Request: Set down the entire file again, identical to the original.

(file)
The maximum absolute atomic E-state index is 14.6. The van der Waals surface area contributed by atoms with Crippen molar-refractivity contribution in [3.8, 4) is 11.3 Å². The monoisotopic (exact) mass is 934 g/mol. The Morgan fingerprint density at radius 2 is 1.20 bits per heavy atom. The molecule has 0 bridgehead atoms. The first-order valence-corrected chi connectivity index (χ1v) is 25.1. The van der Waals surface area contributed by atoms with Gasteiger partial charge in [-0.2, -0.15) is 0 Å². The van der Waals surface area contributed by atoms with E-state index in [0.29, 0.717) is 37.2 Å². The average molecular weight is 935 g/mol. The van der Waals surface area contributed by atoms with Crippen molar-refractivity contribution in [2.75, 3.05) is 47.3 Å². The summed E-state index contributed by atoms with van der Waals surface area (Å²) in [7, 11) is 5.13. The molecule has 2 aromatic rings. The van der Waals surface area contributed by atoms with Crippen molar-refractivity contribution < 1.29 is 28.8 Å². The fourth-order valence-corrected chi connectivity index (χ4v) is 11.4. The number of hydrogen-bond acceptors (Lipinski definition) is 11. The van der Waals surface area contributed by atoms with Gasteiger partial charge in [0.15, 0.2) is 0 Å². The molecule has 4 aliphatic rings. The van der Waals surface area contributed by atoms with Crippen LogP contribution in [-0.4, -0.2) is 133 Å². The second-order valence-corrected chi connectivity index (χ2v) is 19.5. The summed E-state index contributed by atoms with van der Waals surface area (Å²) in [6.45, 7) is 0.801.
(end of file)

The maximum absolute atomic E-state index is 14.6. The van der Waals surface area contributed by atoms with Crippen molar-refractivity contribution in [3.8, 4) is 11.3 Å². The monoisotopic (exact) mass is 934 g/mol. The Morgan fingerprint density at radius 2 is 1.20 bits per heavy atom. The molecule has 0 bridgehead atoms. The first-order valence-corrected chi connectivity index (χ1v) is 25.1. The van der Waals surface area contributed by atoms with Gasteiger partial charge in [-0.2, -0.15) is 0 Å². The van der Waals surface area contributed by atoms with E-state index in [0.29, 0.717) is 37.2 Å². The average molecular weight is 935 g/mol. The van der Waals surface area contributed by atoms with Crippen molar-refractivity contribution in [2.75, 3.05) is 47.3 Å². The summed E-state index contributed by atoms with van der Waals surface area (Å²) in [7, 11) is 5.13. The molecule has 2 aromatic rings. The van der Waals surface area contributed by atoms with Crippen molar-refractivity contribution < 1.29 is 28.8 Å². The fourth-order valence-corrected chi connectivity index (χ4v) is 11.4. The number of hydrogen-bond acceptors (Lipinski definition) is 11. The van der Waals surface area contributed by atoms with Gasteiger partial charge in [0.15, 0.2) is 0 Å². The molecule has 4 aliphatic rings. The van der Waals surface area contributed by atoms with Crippen LogP contribution in [-0.4, -0.2) is 133 Å². The second-order valence-corrected chi connectivity index (χ2v) is 19.5. The summed E-state index contributed by atoms with van der Waals surface area (Å²) in [6.45, 7) is 0.801.